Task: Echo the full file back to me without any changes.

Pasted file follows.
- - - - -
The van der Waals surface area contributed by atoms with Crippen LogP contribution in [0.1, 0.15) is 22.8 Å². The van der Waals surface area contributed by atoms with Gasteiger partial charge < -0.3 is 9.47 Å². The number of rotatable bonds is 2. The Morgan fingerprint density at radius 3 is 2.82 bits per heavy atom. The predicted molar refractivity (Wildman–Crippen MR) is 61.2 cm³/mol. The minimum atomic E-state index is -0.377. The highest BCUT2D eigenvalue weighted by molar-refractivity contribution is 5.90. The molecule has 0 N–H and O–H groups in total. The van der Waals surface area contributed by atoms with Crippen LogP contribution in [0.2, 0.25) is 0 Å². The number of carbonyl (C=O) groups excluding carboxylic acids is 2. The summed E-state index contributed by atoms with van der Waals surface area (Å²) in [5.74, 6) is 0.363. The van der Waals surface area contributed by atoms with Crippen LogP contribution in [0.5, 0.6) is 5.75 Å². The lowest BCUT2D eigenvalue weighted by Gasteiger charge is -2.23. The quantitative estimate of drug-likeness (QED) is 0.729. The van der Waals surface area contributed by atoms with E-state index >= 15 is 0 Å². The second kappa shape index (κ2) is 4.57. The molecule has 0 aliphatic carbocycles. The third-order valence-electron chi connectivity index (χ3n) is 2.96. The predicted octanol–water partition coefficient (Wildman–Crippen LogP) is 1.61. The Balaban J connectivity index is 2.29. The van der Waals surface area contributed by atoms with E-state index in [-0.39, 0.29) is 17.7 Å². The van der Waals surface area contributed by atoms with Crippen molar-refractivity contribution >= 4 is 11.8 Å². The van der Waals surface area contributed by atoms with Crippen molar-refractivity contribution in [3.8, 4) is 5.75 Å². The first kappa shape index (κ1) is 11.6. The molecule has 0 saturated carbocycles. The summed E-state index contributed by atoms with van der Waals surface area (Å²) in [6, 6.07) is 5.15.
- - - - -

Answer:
The van der Waals surface area contributed by atoms with Crippen LogP contribution in [0.1, 0.15) is 22.8 Å². The van der Waals surface area contributed by atoms with Gasteiger partial charge < -0.3 is 9.47 Å². The number of rotatable bonds is 2. The Morgan fingerprint density at radius 3 is 2.82 bits per heavy atom. The predicted molar refractivity (Wildman–Crippen MR) is 61.2 cm³/mol. The minimum atomic E-state index is -0.377. The highest BCUT2D eigenvalue weighted by molar-refractivity contribution is 5.90. The molecule has 0 N–H and O–H groups in total. The van der Waals surface area contributed by atoms with Crippen LogP contribution in [0.2, 0.25) is 0 Å². The number of carbonyl (C=O) groups excluding carboxylic acids is 2. The summed E-state index contributed by atoms with van der Waals surface area (Å²) in [5.74, 6) is 0.363. The van der Waals surface area contributed by atoms with Crippen LogP contribution in [0.5, 0.6) is 5.75 Å². The lowest BCUT2D eigenvalue weighted by Gasteiger charge is -2.23. The quantitative estimate of drug-likeness (QED) is 0.729. The van der Waals surface area contributed by atoms with E-state index >= 15 is 0 Å². The second kappa shape index (κ2) is 4.57. The molecule has 0 aliphatic carbocycles. The third-order valence-electron chi connectivity index (χ3n) is 2.96. The predicted octanol–water partition coefficient (Wildman–Crippen LogP) is 1.61. The Balaban J connectivity index is 2.29. The van der Waals surface area contributed by atoms with E-state index in [-0.39, 0.29) is 17.7 Å². The van der Waals surface area contributed by atoms with Crippen molar-refractivity contribution >= 4 is 11.8 Å². The van der Waals surface area contributed by atoms with Crippen molar-refractivity contribution in [3.8, 4) is 5.75 Å². The first kappa shape index (κ1) is 11.6. The molecule has 0 saturated carbocycles. The summed E-state index contributed by atoms with van der Waals surface area (Å²) in [6, 6.07) is 5.15.